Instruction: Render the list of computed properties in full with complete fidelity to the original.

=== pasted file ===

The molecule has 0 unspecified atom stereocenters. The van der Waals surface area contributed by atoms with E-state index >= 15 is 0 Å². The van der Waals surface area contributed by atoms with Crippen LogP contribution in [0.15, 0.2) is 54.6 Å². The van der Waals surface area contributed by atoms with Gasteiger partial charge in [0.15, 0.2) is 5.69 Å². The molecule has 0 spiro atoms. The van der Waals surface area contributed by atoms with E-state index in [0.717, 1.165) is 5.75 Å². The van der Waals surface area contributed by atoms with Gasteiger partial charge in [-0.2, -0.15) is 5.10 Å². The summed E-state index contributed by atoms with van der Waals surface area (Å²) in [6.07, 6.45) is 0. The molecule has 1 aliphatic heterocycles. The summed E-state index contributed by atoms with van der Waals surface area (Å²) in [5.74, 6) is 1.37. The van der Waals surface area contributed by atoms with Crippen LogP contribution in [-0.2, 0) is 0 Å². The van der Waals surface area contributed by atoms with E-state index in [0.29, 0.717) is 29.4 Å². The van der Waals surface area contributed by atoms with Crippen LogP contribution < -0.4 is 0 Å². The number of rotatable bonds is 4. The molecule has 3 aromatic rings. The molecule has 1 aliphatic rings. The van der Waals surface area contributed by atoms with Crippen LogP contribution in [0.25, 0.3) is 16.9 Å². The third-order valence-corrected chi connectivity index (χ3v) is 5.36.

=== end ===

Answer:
The molecule has 0 unspecified atom stereocenters. The van der Waals surface area contributed by atoms with E-state index >= 15 is 0 Å². The van der Waals surface area contributed by atoms with Crippen LogP contribution in [0.15, 0.2) is 54.6 Å². The van der Waals surface area contributed by atoms with Gasteiger partial charge in [0.15, 0.2) is 5.69 Å². The molecule has 0 spiro atoms. The van der Waals surface area contributed by atoms with E-state index in [0.717, 1.165) is 5.75 Å². The van der Waals surface area contributed by atoms with Gasteiger partial charge in [-0.2, -0.15) is 5.10 Å². The summed E-state index contributed by atoms with van der Waals surface area (Å²) in [6.07, 6.45) is 0. The molecule has 1 aliphatic heterocycles. The summed E-state index contributed by atoms with van der Waals surface area (Å²) in [5.74, 6) is 1.37. The van der Waals surface area contributed by atoms with Crippen LogP contribution in [-0.2, 0) is 0 Å². The van der Waals surface area contributed by atoms with E-state index in [0.29, 0.717) is 29.4 Å². The van der Waals surface area contributed by atoms with Crippen LogP contribution < -0.4 is 0 Å². The number of rotatable bonds is 4. The molecule has 3 aromatic rings. The molecule has 1 aliphatic rings. The van der Waals surface area contributed by atoms with Crippen LogP contribution in [0.25, 0.3) is 16.9 Å². The third-order valence-corrected chi connectivity index (χ3v) is 5.36.